While not relying on the established universe of the previous eleven films, Ant-Man places itself firmly within the same world with a few well placed cameos and connections that fans are sure to gobble up with gusto.  Thankfully they, for the most part, serve this film well and don’t feel like obligatory references shoehorned into the story.

Easily one of my favorites of this growing and evolving franchise, Ant-Man does have its problems.  For one, despite being perfectly suited to the effect, this movie fails to utilize 3D in any meaningful or entertaining manner.  I appreciate that adding depth to a scene can bring it to life more and that having things pop out in your face every other minute is a tiring gimmick, but you have to give me something more than just a foreground a background!  My main issue, though, is that Marvel still struggles to get a decent villain off the ground.  Once again we’re set against scientist who is connected to one of the main characters and who misuses a dangerous technology on himself.  He’s either misguided, or evil, or insane, and it’s up to our hero to stop him, using a variation of the same technology.  Ever since Iron Man, it seems like just about every one of these films’ villain is some variation of that basic premise, and if the studio isn’t careful, it’s going to get really old pretty soon.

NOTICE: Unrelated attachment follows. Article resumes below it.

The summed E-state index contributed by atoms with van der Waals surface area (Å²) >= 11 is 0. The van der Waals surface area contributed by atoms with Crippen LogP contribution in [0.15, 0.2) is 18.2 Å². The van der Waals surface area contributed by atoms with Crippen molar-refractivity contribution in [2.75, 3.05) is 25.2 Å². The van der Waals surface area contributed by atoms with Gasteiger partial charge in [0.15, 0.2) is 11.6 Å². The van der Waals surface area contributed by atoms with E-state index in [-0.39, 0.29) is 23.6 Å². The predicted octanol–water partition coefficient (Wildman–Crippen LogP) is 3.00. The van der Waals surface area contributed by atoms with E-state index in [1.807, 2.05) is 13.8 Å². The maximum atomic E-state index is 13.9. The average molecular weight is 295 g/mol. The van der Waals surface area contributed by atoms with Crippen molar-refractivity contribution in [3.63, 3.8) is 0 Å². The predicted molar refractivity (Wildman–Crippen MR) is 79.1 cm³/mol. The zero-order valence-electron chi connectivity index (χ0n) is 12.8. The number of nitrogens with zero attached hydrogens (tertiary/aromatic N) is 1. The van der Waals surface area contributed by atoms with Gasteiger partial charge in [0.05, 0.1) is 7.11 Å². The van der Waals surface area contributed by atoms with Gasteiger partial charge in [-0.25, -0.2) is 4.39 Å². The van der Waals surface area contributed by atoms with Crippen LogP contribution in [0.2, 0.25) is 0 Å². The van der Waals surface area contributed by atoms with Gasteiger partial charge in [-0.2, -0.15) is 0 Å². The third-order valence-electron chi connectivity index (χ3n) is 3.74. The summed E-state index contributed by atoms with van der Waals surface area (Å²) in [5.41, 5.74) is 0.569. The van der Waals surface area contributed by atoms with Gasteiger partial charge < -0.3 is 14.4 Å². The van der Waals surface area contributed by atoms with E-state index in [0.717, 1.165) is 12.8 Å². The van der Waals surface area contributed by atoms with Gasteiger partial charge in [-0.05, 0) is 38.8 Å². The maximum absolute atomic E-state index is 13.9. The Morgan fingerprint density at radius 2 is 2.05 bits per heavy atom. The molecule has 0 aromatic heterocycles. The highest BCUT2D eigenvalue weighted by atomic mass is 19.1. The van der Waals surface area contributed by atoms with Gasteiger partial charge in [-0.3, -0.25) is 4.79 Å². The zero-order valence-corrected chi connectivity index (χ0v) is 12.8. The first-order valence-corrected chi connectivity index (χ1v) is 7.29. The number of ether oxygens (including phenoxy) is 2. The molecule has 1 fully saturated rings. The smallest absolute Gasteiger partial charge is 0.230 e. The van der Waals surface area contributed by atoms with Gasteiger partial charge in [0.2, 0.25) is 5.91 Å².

Ant-Man probably won’t become the next Iron Man or Captain America, but his film is still loads of fun, and despite slipping back into the routine formula near the end, it feels fresh and different from what we’ve gotten from the more well known heroes already.  A must see.

Mrs. Hamster says:

“I should really stop thinking Marvel movies are going to be stupid.  This and Guardians of the Galaxy proved me wrong.”

My rating: Four out of five hats



Ant-Man shrinks into 3,856 theaters, including IMAX 3D, July 17


4 thoughts on “Review – Ant-Man

  1. I know it’s easier said than done, but I wish you and other critics could leave the What-If? Edgar Wright scenarios out of your “Ant-Man” reviews. You can’t help thinking you’re watching “Wright Light,” but putting that phrase in your review hammers home my fear that you went into the theater with an idealized version of a super-awesome “Edgar Wright’s Ant-Man!” in your head that may have stilted your enjoyment of the film we have (as opposed to EW’s AM, which we’ll most likely never have).